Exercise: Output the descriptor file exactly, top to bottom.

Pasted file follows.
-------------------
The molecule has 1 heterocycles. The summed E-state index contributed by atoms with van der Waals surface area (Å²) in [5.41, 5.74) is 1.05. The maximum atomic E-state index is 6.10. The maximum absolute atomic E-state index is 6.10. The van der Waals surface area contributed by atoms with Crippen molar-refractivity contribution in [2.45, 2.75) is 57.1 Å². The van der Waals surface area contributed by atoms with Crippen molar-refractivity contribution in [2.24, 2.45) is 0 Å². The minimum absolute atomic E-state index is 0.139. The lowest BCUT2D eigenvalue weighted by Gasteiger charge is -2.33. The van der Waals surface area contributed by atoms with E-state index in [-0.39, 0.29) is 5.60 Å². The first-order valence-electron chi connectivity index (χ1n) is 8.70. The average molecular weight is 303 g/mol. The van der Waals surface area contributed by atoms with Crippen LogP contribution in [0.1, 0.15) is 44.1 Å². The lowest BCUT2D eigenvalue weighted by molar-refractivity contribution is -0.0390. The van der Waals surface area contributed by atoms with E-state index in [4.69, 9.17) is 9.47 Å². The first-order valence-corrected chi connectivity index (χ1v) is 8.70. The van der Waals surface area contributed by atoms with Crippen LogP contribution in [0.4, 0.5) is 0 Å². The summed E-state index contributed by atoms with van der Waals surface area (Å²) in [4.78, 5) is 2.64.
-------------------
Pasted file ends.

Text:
The molecule has 1 heterocycles. The summed E-state index contributed by atoms with van der Waals surface area (Å²) in [5.41, 5.74) is 1.05. The maximum atomic E-state index is 6.10. The maximum absolute atomic E-state index is 6.10. The van der Waals surface area contributed by atoms with Crippen molar-refractivity contribution in [2.45, 2.75) is 57.1 Å². The van der Waals surface area contributed by atoms with Crippen molar-refractivity contribution in [2.24, 2.45) is 0 Å². The minimum absolute atomic E-state index is 0.139. The lowest BCUT2D eigenvalue weighted by Gasteiger charge is -2.33. The van der Waals surface area contributed by atoms with E-state index in [-0.39, 0.29) is 5.60 Å². The first-order valence-electron chi connectivity index (χ1n) is 8.70. The average molecular weight is 303 g/mol. The van der Waals surface area contributed by atoms with Crippen LogP contribution in [0.1, 0.15) is 44.1 Å². The lowest BCUT2D eigenvalue weighted by molar-refractivity contribution is -0.0390. The van der Waals surface area contributed by atoms with E-state index in [4.69, 9.17) is 9.47 Å². The first-order valence-corrected chi connectivity index (χ1v) is 8.70. The van der Waals surface area contributed by atoms with Crippen LogP contribution in [0.4, 0.5) is 0 Å². The summed E-state index contributed by atoms with van der Waals surface area (Å²) in [4.78, 5) is 2.64.